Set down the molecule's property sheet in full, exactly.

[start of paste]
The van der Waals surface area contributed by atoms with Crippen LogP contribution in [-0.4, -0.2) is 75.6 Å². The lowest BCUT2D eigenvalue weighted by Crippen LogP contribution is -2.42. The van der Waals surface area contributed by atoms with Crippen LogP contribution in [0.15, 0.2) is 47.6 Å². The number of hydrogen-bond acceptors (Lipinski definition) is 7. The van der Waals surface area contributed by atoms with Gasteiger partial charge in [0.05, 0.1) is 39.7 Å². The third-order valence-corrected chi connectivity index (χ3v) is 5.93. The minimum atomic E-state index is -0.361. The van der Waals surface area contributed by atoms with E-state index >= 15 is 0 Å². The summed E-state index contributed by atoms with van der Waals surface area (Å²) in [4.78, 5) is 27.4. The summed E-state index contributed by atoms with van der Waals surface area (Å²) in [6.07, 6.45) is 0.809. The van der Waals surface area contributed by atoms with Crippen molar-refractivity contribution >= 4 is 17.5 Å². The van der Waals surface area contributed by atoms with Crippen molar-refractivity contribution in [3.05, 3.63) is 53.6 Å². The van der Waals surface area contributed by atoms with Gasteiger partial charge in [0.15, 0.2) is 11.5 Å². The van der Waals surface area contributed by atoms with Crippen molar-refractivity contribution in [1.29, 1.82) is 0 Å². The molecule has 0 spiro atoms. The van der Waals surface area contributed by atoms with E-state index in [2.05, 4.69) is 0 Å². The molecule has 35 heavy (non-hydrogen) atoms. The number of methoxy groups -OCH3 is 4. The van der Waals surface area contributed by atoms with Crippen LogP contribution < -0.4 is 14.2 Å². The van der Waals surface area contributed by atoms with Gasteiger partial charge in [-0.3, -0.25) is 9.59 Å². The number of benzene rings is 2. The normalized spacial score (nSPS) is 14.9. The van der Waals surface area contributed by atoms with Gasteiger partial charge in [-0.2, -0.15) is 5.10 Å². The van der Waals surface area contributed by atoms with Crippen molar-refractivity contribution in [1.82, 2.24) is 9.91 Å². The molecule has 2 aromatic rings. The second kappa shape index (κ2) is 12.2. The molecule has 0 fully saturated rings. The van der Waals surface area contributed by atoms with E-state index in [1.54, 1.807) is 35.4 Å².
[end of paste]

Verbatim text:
The van der Waals surface area contributed by atoms with Crippen LogP contribution in [-0.4, -0.2) is 75.6 Å². The lowest BCUT2D eigenvalue weighted by Crippen LogP contribution is -2.42. The van der Waals surface area contributed by atoms with Crippen LogP contribution in [0.15, 0.2) is 47.6 Å². The number of hydrogen-bond acceptors (Lipinski definition) is 7. The van der Waals surface area contributed by atoms with Gasteiger partial charge in [0.05, 0.1) is 39.7 Å². The third-order valence-corrected chi connectivity index (χ3v) is 5.93. The minimum atomic E-state index is -0.361. The van der Waals surface area contributed by atoms with E-state index >= 15 is 0 Å². The summed E-state index contributed by atoms with van der Waals surface area (Å²) in [4.78, 5) is 27.4. The summed E-state index contributed by atoms with van der Waals surface area (Å²) in [6.07, 6.45) is 0.809. The van der Waals surface area contributed by atoms with Crippen molar-refractivity contribution >= 4 is 17.5 Å². The van der Waals surface area contributed by atoms with Crippen molar-refractivity contribution in [3.05, 3.63) is 53.6 Å². The van der Waals surface area contributed by atoms with Gasteiger partial charge in [0.15, 0.2) is 11.5 Å². The van der Waals surface area contributed by atoms with Crippen molar-refractivity contribution in [1.29, 1.82) is 0 Å². The molecule has 0 spiro atoms. The van der Waals surface area contributed by atoms with E-state index in [2.05, 4.69) is 0 Å². The molecule has 35 heavy (non-hydrogen) atoms. The number of methoxy groups -OCH3 is 4. The van der Waals surface area contributed by atoms with Crippen LogP contribution < -0.4 is 14.2 Å². The van der Waals surface area contributed by atoms with Gasteiger partial charge in [-0.3, -0.25) is 9.59 Å². The number of benzene rings is 2. The normalized spacial score (nSPS) is 14.9. The van der Waals surface area contributed by atoms with Gasteiger partial charge in [-0.2, -0.15) is 5.10 Å². The van der Waals surface area contributed by atoms with Crippen molar-refractivity contribution in [1.82, 2.24) is 9.91 Å². The molecule has 2 aromatic rings. The second kappa shape index (κ2) is 12.2. The molecule has 0 fully saturated rings. The van der Waals surface area contributed by atoms with E-state index in [1.54, 1.807) is 35.4 Å².